Zoology

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Entry Category: Zoology

Acanthocephalans

aka: Spiny-Headed Worms
aka: Thorny-Headed Worms
These cylindrical metazoan worms, superficially similar to nematodes, belong to the phylum Acanthocephala and include four classes, ten orders, twenty-six families, and about 1,300 species. Recent molecular studies suggest that Rotifera (rotifers) and Acanthocephala are phylogenetically related sister groups. Adult members are highly specialized, dioecious (having distinct male and female colonies, as opposed to hermaphroditic) parasites of the intestinal tract of a variety of vertebrates (but not generally humans). They cause serious disease fairly rarely. The life cycle involves at least two hosts, either an aquatic intermediate host (Amphipoda, Copepoda, Isopoda, and Ostracoda) or terrestrial intermediate hosts including insects, crustaceans, and myriapods. Fishes, amphibians, reptiles, birds, and mammals serve as definitive hosts. Acanthocephalans range from 0.92 to 2.4 millimeters long …

Alligator Snapping Turtle

The alligator snapping turtle (Macrochelys temminckii) is North America’s largest freshwater turtle. This turtle is found primarily in major rivers, streams, swamps, and oxbow lakes throughout much of the south-central United States—all around the states of Arkansas and Mississippi and in portions of Texas, Oklahoma, Kansas, Missouri, Illinois, Iowa, Georgia, and Florida. Alligator snapping turtles have distinct morphological features that distinguish them from their closest cousin, the snapping turtle (Chelydra serpentina). For example, the dorsal shell, or carapace, of the alligator snapping turtle has three prominent keels (ridges on the carapace), whereas the keels of the snapping turtle are low and become less conspicuous with age. The tails of both species have three rows of tubercles (warty projections), but these scales …

American Alligator

The American alligator (Alligator mississippiensis) belongs to the class Reptilia, order Crocodylia, superfamily Alligatoroidea, and family Alligatoridae. There are seven species in the family endemic to the New World tropics, with an eighth species occurring in the warmer temperate regions of China. The American alligator is endemic to the southeastern coastal plain of the United States, where it inhabits freshwater wetlands such as streams, reservoirs, ponds, lakes, coastal marshes, bayous, oxbows, and cypress swamps associated with larger rivers in parts of Alabama, Arkansas, Florida (and some Florida Keys), Georgia, Louisiana, Mississippi, North Carolina, Oklahoma, South Carolina, Texas, and Virginia; it also occurs in the lower Rio Grande Valley of Texas south of San Antonio, and farther south into the thornscrub …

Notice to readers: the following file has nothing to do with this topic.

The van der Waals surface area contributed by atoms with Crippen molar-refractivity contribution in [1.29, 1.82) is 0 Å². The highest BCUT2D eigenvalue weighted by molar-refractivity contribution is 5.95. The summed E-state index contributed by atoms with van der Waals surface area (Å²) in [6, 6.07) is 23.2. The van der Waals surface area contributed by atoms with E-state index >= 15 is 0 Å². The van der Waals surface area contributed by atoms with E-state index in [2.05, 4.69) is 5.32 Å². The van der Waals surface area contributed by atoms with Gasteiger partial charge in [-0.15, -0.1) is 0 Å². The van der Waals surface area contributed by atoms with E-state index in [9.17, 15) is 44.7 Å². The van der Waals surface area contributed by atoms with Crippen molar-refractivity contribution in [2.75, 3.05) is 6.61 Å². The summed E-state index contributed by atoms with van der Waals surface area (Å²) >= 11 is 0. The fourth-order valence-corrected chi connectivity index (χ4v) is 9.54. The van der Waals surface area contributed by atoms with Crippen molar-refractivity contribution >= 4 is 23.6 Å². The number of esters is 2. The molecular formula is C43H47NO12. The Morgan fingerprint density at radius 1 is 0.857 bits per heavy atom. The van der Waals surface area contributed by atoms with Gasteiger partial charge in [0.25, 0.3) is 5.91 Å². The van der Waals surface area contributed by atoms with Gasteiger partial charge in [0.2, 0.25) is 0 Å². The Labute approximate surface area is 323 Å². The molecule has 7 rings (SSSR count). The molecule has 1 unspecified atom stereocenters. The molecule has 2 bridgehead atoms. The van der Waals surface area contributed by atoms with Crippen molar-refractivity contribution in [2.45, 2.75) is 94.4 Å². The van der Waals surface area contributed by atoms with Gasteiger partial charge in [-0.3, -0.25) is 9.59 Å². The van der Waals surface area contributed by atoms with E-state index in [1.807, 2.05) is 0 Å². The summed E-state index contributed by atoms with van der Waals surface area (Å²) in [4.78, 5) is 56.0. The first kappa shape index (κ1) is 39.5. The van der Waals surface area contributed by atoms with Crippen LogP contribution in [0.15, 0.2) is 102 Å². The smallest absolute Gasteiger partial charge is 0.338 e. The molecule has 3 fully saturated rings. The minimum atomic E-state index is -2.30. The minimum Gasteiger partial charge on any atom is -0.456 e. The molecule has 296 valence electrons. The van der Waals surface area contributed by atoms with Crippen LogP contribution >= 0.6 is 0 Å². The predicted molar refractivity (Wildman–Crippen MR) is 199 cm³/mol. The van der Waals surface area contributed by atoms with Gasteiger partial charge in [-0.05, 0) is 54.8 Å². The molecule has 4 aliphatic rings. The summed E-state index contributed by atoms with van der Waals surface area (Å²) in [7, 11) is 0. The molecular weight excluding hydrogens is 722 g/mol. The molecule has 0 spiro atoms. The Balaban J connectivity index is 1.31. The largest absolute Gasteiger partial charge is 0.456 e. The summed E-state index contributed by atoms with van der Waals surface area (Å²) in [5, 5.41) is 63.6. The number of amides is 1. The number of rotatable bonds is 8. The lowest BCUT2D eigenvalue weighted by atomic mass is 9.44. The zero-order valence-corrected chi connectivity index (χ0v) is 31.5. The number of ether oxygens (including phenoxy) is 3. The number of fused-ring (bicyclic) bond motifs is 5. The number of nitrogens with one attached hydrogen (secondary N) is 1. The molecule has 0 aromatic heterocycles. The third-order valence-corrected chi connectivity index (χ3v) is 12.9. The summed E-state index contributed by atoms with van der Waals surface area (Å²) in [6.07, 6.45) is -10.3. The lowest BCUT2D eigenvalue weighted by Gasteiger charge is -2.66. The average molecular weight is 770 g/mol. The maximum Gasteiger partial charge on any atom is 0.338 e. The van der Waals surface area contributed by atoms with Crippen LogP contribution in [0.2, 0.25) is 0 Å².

American Eel

The American eel (Anguilla rostrata) belongs to the order Anguilliformes and family Anguillidae. Common names include Atlantic eel, common eel, freshwater eel, silver eel, yellow-bellied eel, green eel, black eel, bronze eel, elver, whip, and easgann. This family includes about eighteen facultative catadromous species of eels. The American eel ranges from Greenland and Iceland and all the drainages of eastern North America along the Atlantic and Gulf slopes west to New Mexico and south to Venezuela and islands of the Caribbean and West Indies across a latitudinal range of 5 to 62° N. In North America, A. rostrata occurs inland from eastern Canada to the Great Lakes, in the headwaters of many Atlantic and Gulf slope rivers, and in the …

Amphibians

Arkansas has within its borders a modest assemblage of salamanders, frogs, and toads, which are taxonomically grouped in the class Amphibia and, therefore, are commonly called amphibians. Amphibians were the first tetrapods (four-legged vertebrates) to walk on land, having come from an early-evolving group of lobe-finned fishes nearly 360 million years ago. Today’s amphibians possess a mostly bony skeleton with a strong “backbone” comprising a series of interlocking vertebrae. Salamanders are termed caudates because they possess a tail in both the juvenile and adult forms, whereas frogs and toads (collectively called anurans) lack tails as adults even though the larvae (tadpoles) possess them. The study of amphibians has been traditionally linked with the study of reptiles in the professional field …

Arachnids

Arachnids belong to Chelicerata, one of four groups of living arthropods. The other three groups are Crustacea, Myriapoda (centipedes and millipedes), and Hexapoda (insects and relatives). There are eleven living arachnid orders, and Arkansas has representatives of five of these including Scorpiones (scorpions), Pseudoscorpiones (pseudoscorpions), Opiliones (harvestmen), Aranea (spiders), and Acari (mites). Overview of Arachnids Arachnid bodies are divided into two main regions called the prosoma (cephalothorax) and opisthosoma (abdomen). These regions have been subdivided in some groups (e.g., solifugids, scorpions). The prosoma holds six pairs of appendages. Unlike in all other arthropods, the first appendages in chelicerates are not sensory antennae but pincer-like mouthparts known as chelicerae (hence the subphylum name). Behind the chelicerae, there are two pedipalps that …

Arkansas Darter

aka: Etheostoma cragini
Arkansas darter (Etheostoma cragini) populations are scattered among some small, spring-fed tributaries of the Arkansas River basin in Colorado, Kansas, Oklahoma, Missouri, and Arkansas. This fish species is rare in Arkansas, being found only in a few spring runs in the Illinois River basin of Benton and Washington counties. The small streams occupied by Arkansas darters are characterized by slow current and silt substrates. The darters shelter in watercress and other aquatic plants, overhanging or flooded terrestrial vegetation, and even in the loose silt of the stream bottom. In some places, they have been observed to move down into larger streams, but this has not been so in Arkansas. They grow to a maximum size of around two inches and …